A mission trip to Kenya convinced a family from Bearden to support Child Aid Africa. The organization seeks sponsors for orphans smart enough for high school success who don't have the money to go.
Here in the United States every kid has the opportunity to go to school. But that's not true in some other countries.
An event tonight will help smart students in Kenya go to high school, their only chance to go on to college.
Help smart kids go to school in Kenya. http://childaidafrica.org/ by Emily Stroud and Brian Holt
"Punda means donkey and jambo means hello," Hank Johnson said.
The nine year old and his family learned a little Swahili. And they learned a lot about another culture during their 16 day mission trip to Africa.
"For a few weeks we got to go around to different schools. We went to an elephant orphanage, went to a giraffe sanctuary, we then we went to a baby orphanage and we got to hold the babies and feed them," Hank recalled.
They traveled from Bearden to Kenya and met orphans in rundown elementary schools as part of Child Aid Africa.
"What Child Aid Africa does is identify top students who just won't be able to go on any further," his father Jonathan Johnson said.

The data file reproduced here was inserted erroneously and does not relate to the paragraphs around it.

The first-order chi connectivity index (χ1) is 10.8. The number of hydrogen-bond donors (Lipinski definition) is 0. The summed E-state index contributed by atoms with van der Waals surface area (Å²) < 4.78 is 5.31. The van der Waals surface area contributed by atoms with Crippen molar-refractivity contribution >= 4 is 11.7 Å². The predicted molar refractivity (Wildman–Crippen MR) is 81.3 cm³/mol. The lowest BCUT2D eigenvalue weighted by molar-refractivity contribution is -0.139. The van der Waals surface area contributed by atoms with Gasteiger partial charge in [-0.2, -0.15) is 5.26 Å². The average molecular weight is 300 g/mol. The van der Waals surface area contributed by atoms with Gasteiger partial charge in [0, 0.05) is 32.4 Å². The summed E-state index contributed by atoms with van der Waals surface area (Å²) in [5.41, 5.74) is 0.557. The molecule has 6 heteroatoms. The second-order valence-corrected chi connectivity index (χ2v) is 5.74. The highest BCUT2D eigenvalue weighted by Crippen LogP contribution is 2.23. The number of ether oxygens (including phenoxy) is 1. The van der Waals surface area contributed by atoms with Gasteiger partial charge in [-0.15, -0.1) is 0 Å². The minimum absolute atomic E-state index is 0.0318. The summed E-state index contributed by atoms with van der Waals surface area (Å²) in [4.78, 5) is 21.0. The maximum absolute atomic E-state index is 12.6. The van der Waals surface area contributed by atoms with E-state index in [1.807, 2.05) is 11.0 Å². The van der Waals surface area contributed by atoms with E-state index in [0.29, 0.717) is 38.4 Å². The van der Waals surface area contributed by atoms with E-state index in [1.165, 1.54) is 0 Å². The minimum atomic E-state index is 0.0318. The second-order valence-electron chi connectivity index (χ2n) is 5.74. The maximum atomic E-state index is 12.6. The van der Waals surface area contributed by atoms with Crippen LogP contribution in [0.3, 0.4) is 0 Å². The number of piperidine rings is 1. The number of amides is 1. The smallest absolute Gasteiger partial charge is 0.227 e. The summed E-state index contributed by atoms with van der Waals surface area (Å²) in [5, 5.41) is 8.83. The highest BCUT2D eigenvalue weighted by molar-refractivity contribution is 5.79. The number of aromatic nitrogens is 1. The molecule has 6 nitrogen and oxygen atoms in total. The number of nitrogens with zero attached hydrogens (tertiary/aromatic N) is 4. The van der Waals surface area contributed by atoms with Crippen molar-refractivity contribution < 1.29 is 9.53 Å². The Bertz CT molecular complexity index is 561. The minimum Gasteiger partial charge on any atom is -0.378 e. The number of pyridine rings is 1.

His mother Betsy Johnson said, "They know the importance of having an education."
Betsy and Jonathan embraced the organization's mission. They are sponsoring a high school student in Kenya.
"His name is Kelvin. We wanted to find someone in 9th grade so we could sponsor him all four years going through high school," Betsy said. "He packed his bags which took about two minutes, packed all his belongings and we were able to go back in the van and take him to school."
Jonathan said, "We were able to talk to him and ask him what does this mean to you, this opportunity, and he started crying."
He started boarding school where he has food to eat and electricity to light his way for studying and an opportunity to succeed.
"These are kids who are smart kids, they're hard working, they're not looking for a hand out," Jonathan said.
Kelvin has four years of hard work ahead of him.
"Most of these kids, since they are picking top students, will actually earn scholarships on to college," he said.
The poverty he saw inspired Hank to help.
"I saw a lot of people running around barefoot or in sandals," Hank said.
He enlisted his brother Baxter to help him organize a shoe drive at Webb school. He made a speech. He collected 200 pairs of shoes for Child Aid Africa.
Betsy and Jonathan felt called to convince people to sponsor children like Kelvin so they organized a fundraiser at Cherokee Country Club featuring authentic African jewelry, dinner, Christian music, a silent auction, and a guest speaker from Kenya.
"The main important thing of this whole event is to raise money and to find sponsors. And we have 43 kids who we have pictures of that will be sponsored, or hope people will sponsor them, in their education," Betsy said.
At 6:00 tonight, November 14, you can attend "Burgers and Blessings" at Cherokee Country Club for Child Aid Africa.
You can also sponsor a child directly through Child Aid Africa.